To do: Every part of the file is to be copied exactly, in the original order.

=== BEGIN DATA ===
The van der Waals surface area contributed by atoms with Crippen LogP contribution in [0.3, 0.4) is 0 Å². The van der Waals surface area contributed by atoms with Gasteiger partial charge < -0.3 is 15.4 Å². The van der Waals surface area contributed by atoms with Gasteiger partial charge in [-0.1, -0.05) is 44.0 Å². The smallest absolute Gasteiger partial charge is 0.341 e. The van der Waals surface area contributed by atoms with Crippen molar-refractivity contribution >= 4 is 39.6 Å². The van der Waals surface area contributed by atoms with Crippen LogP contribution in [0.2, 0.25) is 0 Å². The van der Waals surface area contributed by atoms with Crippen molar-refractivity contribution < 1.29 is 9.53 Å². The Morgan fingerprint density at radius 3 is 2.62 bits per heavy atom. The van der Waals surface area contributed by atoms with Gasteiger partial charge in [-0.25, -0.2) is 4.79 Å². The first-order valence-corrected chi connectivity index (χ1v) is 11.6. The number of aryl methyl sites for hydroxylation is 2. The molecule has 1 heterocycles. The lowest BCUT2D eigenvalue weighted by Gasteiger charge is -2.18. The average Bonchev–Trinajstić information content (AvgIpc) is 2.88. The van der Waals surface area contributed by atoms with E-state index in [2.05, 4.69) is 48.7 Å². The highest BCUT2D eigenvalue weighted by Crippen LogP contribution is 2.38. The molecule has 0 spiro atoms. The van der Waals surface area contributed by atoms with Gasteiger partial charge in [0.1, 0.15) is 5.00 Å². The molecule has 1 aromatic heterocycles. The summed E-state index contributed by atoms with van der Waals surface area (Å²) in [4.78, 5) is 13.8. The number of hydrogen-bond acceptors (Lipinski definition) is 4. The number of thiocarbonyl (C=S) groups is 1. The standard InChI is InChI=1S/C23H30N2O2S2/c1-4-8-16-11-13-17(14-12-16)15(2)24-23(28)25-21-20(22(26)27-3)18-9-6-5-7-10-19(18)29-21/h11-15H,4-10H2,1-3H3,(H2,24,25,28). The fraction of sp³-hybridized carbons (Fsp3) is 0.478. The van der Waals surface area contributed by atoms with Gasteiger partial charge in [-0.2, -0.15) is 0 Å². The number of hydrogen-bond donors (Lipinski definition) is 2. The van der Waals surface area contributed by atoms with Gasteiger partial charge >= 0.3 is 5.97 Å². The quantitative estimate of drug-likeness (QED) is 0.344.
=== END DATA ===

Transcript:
The van der Waals surface area contributed by atoms with Crippen LogP contribution in [0.3, 0.4) is 0 Å². The van der Waals surface area contributed by atoms with Gasteiger partial charge < -0.3 is 15.4 Å². The van der Waals surface area contributed by atoms with Gasteiger partial charge in [-0.1, -0.05) is 44.0 Å². The smallest absolute Gasteiger partial charge is 0.341 e. The van der Waals surface area contributed by atoms with Crippen molar-refractivity contribution >= 4 is 39.6 Å². The van der Waals surface area contributed by atoms with Crippen LogP contribution in [0.2, 0.25) is 0 Å². The van der Waals surface area contributed by atoms with Crippen molar-refractivity contribution < 1.29 is 9.53 Å². The Morgan fingerprint density at radius 3 is 2.62 bits per heavy atom. The van der Waals surface area contributed by atoms with Gasteiger partial charge in [-0.25, -0.2) is 4.79 Å². The first-order valence-corrected chi connectivity index (χ1v) is 11.6. The number of aryl methyl sites for hydroxylation is 2. The molecule has 1 heterocycles. The lowest BCUT2D eigenvalue weighted by Gasteiger charge is -2.18. The average Bonchev–Trinajstić information content (AvgIpc) is 2.88. The van der Waals surface area contributed by atoms with E-state index in [2.05, 4.69) is 48.7 Å². The highest BCUT2D eigenvalue weighted by Crippen LogP contribution is 2.38. The molecule has 0 spiro atoms. The van der Waals surface area contributed by atoms with Gasteiger partial charge in [0.1, 0.15) is 5.00 Å². The molecule has 1 aromatic heterocycles. The summed E-state index contributed by atoms with van der Waals surface area (Å²) in [4.78, 5) is 13.8. The number of hydrogen-bond acceptors (Lipinski definition) is 4. The number of thiocarbonyl (C=S) groups is 1. The standard InChI is InChI=1S/C23H30N2O2S2/c1-4-8-16-11-13-17(14-12-16)15(2)24-23(28)25-21-20(22(26)27-3)18-9-6-5-7-10-19(18)29-21/h11-15H,4-10H2,1-3H3,(H2,24,25,28). The fraction of sp³-hybridized carbons (Fsp3) is 0.478. The van der Waals surface area contributed by atoms with Gasteiger partial charge in [-0.2, -0.15) is 0 Å². The number of hydrogen-bond donors (Lipinski definition) is 2. The van der Waals surface area contributed by atoms with Gasteiger partial charge >= 0.3 is 5.97 Å². The quantitative estimate of drug-likeness (QED) is 0.344.